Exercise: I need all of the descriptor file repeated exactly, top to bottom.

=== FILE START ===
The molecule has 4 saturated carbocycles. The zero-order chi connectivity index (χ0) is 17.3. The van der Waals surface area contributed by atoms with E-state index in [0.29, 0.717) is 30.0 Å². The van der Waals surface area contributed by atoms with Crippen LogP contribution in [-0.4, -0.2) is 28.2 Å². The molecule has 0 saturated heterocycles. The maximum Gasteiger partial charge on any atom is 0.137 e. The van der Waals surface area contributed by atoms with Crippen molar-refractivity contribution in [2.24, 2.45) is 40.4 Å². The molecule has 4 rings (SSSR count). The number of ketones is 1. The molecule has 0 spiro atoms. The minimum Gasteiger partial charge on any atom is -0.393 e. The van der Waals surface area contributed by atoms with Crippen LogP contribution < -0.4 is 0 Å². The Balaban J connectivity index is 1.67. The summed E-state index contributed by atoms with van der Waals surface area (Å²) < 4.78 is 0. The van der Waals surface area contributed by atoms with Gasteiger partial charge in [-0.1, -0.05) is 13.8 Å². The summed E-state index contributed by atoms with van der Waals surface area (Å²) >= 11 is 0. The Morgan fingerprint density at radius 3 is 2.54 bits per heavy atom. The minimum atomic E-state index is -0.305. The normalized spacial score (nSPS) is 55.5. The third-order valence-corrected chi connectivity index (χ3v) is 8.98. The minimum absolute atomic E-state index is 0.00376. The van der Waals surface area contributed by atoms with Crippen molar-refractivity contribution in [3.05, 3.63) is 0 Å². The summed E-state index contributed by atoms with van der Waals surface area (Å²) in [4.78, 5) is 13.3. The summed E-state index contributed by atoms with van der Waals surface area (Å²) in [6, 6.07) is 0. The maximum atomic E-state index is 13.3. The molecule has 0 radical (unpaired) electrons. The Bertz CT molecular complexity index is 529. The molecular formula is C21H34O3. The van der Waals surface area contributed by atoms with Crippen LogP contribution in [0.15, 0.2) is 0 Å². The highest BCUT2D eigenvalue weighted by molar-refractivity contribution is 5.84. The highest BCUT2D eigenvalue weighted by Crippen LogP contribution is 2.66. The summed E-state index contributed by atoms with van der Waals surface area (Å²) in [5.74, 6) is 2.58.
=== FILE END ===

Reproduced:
The molecule has 4 saturated carbocycles. The zero-order chi connectivity index (χ0) is 17.3. The van der Waals surface area contributed by atoms with E-state index in [0.29, 0.717) is 30.0 Å². The van der Waals surface area contributed by atoms with Crippen LogP contribution in [-0.4, -0.2) is 28.2 Å². The molecule has 0 saturated heterocycles. The maximum Gasteiger partial charge on any atom is 0.137 e. The van der Waals surface area contributed by atoms with Crippen molar-refractivity contribution in [2.24, 2.45) is 40.4 Å². The molecule has 4 rings (SSSR count). The number of ketones is 1. The molecule has 0 spiro atoms. The minimum Gasteiger partial charge on any atom is -0.393 e. The van der Waals surface area contributed by atoms with Crippen LogP contribution < -0.4 is 0 Å². The Balaban J connectivity index is 1.67. The summed E-state index contributed by atoms with van der Waals surface area (Å²) < 4.78 is 0. The van der Waals surface area contributed by atoms with Gasteiger partial charge in [-0.1, -0.05) is 13.8 Å². The summed E-state index contributed by atoms with van der Waals surface area (Å²) >= 11 is 0. The Morgan fingerprint density at radius 3 is 2.54 bits per heavy atom. The minimum atomic E-state index is -0.305. The normalized spacial score (nSPS) is 55.5. The third-order valence-corrected chi connectivity index (χ3v) is 8.98. The minimum absolute atomic E-state index is 0.00376. The van der Waals surface area contributed by atoms with Crippen molar-refractivity contribution in [3.05, 3.63) is 0 Å². The summed E-state index contributed by atoms with van der Waals surface area (Å²) in [4.78, 5) is 13.3. The summed E-state index contributed by atoms with van der Waals surface area (Å²) in [6, 6.07) is 0. The maximum atomic E-state index is 13.3. The molecule has 0 radical (unpaired) electrons. The Bertz CT molecular complexity index is 529. The molecular formula is C21H34O3. The van der Waals surface area contributed by atoms with Crippen LogP contribution in [0.15, 0.2) is 0 Å². The highest BCUT2D eigenvalue weighted by molar-refractivity contribution is 5.84. The highest BCUT2D eigenvalue weighted by Crippen LogP contribution is 2.66. The summed E-state index contributed by atoms with van der Waals surface area (Å²) in [5.74, 6) is 2.58.